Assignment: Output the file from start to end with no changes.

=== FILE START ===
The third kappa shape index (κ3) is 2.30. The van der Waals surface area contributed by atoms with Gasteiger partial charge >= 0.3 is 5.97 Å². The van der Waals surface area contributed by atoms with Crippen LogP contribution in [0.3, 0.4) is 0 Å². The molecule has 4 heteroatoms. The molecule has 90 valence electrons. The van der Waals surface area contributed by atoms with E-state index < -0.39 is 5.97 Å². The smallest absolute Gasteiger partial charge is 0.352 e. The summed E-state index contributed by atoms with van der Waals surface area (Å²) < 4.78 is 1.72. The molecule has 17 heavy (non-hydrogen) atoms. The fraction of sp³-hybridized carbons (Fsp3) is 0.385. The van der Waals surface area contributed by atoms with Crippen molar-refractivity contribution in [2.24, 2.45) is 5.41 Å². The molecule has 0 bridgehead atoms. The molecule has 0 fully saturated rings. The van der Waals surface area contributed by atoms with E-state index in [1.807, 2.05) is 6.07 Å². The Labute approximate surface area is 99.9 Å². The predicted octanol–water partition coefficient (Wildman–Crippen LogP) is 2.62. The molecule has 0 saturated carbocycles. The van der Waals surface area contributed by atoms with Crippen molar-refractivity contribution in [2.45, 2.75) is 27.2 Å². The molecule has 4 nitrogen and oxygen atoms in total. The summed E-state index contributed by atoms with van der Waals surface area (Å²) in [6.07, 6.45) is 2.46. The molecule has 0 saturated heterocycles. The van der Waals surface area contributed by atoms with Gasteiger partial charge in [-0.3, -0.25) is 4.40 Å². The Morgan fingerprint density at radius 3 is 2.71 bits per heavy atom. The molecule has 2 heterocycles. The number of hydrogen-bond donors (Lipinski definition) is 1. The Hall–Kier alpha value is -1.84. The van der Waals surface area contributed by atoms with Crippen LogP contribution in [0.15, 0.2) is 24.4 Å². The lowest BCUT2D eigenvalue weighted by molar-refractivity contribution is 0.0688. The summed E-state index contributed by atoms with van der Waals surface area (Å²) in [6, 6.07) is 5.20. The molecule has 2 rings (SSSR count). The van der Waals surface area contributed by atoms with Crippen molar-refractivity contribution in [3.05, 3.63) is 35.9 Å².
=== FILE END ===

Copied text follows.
The third kappa shape index (κ3) is 2.30. The van der Waals surface area contributed by atoms with Gasteiger partial charge >= 0.3 is 5.97 Å². The van der Waals surface area contributed by atoms with Crippen LogP contribution in [0.3, 0.4) is 0 Å². The molecule has 4 heteroatoms. The molecule has 90 valence electrons. The van der Waals surface area contributed by atoms with E-state index < -0.39 is 5.97 Å². The smallest absolute Gasteiger partial charge is 0.352 e. The summed E-state index contributed by atoms with van der Waals surface area (Å²) < 4.78 is 1.72. The molecule has 17 heavy (non-hydrogen) atoms. The fraction of sp³-hybridized carbons (Fsp3) is 0.385. The van der Waals surface area contributed by atoms with Crippen molar-refractivity contribution in [2.24, 2.45) is 5.41 Å². The molecule has 0 bridgehead atoms. The molecule has 0 fully saturated rings. The van der Waals surface area contributed by atoms with E-state index in [1.807, 2.05) is 6.07 Å². The Labute approximate surface area is 99.9 Å². The predicted octanol–water partition coefficient (Wildman–Crippen LogP) is 2.62. The molecule has 0 saturated carbocycles. The van der Waals surface area contributed by atoms with Crippen molar-refractivity contribution in [2.45, 2.75) is 27.2 Å². The molecule has 4 nitrogen and oxygen atoms in total. The summed E-state index contributed by atoms with van der Waals surface area (Å²) in [6.07, 6.45) is 2.46. The molecule has 0 saturated heterocycles. The van der Waals surface area contributed by atoms with Gasteiger partial charge in [-0.3, -0.25) is 4.40 Å². The Morgan fingerprint density at radius 3 is 2.71 bits per heavy atom. The molecule has 2 heterocycles. The number of hydrogen-bond donors (Lipinski definition) is 1. The Hall–Kier alpha value is -1.84. The van der Waals surface area contributed by atoms with Crippen LogP contribution in [0.15, 0.2) is 24.4 Å². The lowest BCUT2D eigenvalue weighted by molar-refractivity contribution is 0.0688. The summed E-state index contributed by atoms with van der Waals surface area (Å²) in [6, 6.07) is 5.20. The molecule has 2 rings (SSSR count). The van der Waals surface area contributed by atoms with Crippen molar-refractivity contribution in [3.05, 3.63) is 35.9 Å².